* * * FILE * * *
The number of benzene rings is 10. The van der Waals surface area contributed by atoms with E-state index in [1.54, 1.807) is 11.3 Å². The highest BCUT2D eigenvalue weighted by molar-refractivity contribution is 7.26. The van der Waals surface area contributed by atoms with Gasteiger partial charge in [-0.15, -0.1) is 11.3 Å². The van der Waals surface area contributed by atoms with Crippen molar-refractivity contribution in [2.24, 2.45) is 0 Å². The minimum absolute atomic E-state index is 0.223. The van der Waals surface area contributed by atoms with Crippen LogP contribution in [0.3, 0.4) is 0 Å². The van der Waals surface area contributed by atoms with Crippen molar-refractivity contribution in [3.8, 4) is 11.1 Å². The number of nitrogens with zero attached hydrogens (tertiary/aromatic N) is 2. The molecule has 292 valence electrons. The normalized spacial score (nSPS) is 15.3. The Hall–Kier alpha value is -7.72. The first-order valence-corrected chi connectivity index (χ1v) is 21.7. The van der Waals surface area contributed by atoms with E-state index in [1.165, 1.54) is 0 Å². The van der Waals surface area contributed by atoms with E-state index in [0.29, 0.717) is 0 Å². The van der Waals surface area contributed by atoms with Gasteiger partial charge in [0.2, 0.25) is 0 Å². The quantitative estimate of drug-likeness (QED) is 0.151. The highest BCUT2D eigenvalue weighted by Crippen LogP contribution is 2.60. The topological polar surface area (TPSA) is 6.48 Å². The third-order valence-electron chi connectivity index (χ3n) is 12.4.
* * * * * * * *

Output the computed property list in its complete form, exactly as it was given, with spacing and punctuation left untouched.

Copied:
The number of benzene rings is 10. The van der Waals surface area contributed by atoms with E-state index in [1.54, 1.807) is 11.3 Å². The highest BCUT2D eigenvalue weighted by molar-refractivity contribution is 7.26. The van der Waals surface area contributed by atoms with Gasteiger partial charge in [-0.15, -0.1) is 11.3 Å². The van der Waals surface area contributed by atoms with Crippen molar-refractivity contribution in [2.24, 2.45) is 0 Å². The minimum absolute atomic E-state index is 0.223. The van der Waals surface area contributed by atoms with Crippen LogP contribution in [0.3, 0.4) is 0 Å². The van der Waals surface area contributed by atoms with Crippen molar-refractivity contribution in [3.8, 4) is 11.1 Å². The number of nitrogens with zero attached hydrogens (tertiary/aromatic N) is 2. The molecule has 292 valence electrons. The normalized spacial score (nSPS) is 15.3. The Hall–Kier alpha value is -7.72. The first-order valence-corrected chi connectivity index (χ1v) is 21.7. The van der Waals surface area contributed by atoms with E-state index in [1.165, 1.54) is 0 Å². The van der Waals surface area contributed by atoms with E-state index in [0.29, 0.717) is 0 Å². The van der Waals surface area contributed by atoms with Gasteiger partial charge in [0.2, 0.25) is 0 Å². The quantitative estimate of drug-likeness (QED) is 0.151. The highest BCUT2D eigenvalue weighted by Crippen LogP contribution is 2.60. The topological polar surface area (TPSA) is 6.48 Å². The third-order valence-electron chi connectivity index (χ3n) is 12.4.